Going back to teacher-assessed grades for A-levels is the “best option” for the “unprecedented and chaotic circumstances,” writes Labour’s shadow apprenticeships and lifelong learning minister Toby Perkins.

The stories of devastated students across England as the exam results were announced was as unfair as it was heart-wrenching. Students who have been assessed by the teaching staff who know them best and predicted the grades to get them into their university of choice, suddenly having their dreams smashed by an unfair system that has penalised them based on their postcode or the educational establishment they attend.

I was contacted by my constituent, William, who was predicted straight As and had been accepted on to a course at Oxford – the only student in his year at his Chesterfield state school to be offered a place there – but William has had two of his grades downgraded to a B and his dreams of going to Oxford dashed by an unfair system weighted against him.

The flawed system the government have created has seen students from private schools benefiting, whilst students at colleges are the most likely to miss out. The number of private school pupils achieving A or A* has increased by almost five per cent, more than double the two per cent increase seen in secondary state schools and more than 10 times the increase seen in sixth-form colleges, which saw an increase of just 0.3 per cent. How can the Prime Minister defend the system as “robust” and “dependable” when faced with such glaring discrepancies? This is clear evidence that this government does not value or understand how vital colleges are to this country.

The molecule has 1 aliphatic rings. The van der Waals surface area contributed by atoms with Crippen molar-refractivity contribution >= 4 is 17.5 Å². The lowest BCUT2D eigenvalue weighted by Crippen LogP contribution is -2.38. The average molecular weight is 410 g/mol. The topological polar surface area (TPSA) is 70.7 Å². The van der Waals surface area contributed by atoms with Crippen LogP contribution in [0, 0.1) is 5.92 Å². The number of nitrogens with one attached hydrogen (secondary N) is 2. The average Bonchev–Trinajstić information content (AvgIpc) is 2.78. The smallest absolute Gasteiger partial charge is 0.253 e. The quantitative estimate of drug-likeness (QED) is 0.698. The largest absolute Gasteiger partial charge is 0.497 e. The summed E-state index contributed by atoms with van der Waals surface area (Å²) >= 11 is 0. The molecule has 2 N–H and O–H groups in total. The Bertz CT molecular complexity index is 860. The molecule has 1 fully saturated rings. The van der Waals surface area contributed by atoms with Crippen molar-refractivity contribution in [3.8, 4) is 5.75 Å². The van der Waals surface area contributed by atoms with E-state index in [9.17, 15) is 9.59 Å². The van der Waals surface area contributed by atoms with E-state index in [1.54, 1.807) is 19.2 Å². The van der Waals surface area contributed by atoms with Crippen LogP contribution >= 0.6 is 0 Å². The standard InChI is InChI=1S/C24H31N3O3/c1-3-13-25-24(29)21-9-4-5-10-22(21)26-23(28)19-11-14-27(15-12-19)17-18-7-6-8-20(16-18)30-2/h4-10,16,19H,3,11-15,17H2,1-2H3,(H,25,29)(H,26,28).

The government has had months to sort this out but has failed to do so. The Labour Party believes that no young person should be at a detriment due to the Government’s incompetence and so we are calling for a move back to teacher assessed grades for students who were downgraded. This is the best option now for the unprecedented and chaotic circumstances created by the UK government’s mishandling of education during the pandemic.

Labour has also called for an urgent technical review of the standardisation process ahead of GCSE results next week echoing calls made on Thursday by the Association of Colleges who warned the process “may have been biased.”

The government need to urgently reassess the unfair impact on sixth form and FE colleges. The results for these colleges are so far lower than the centre-assessed grades that they must be looked at again. I would also urge universities and apprenticeship providers to show particular discretion towards students from FE colleges and state schools who have not secured their predicted grades, so that they can still go on to their placements. Students should not be disadvantaged because of the failures of this government. Their future prospects demand urgent action in days not weeks.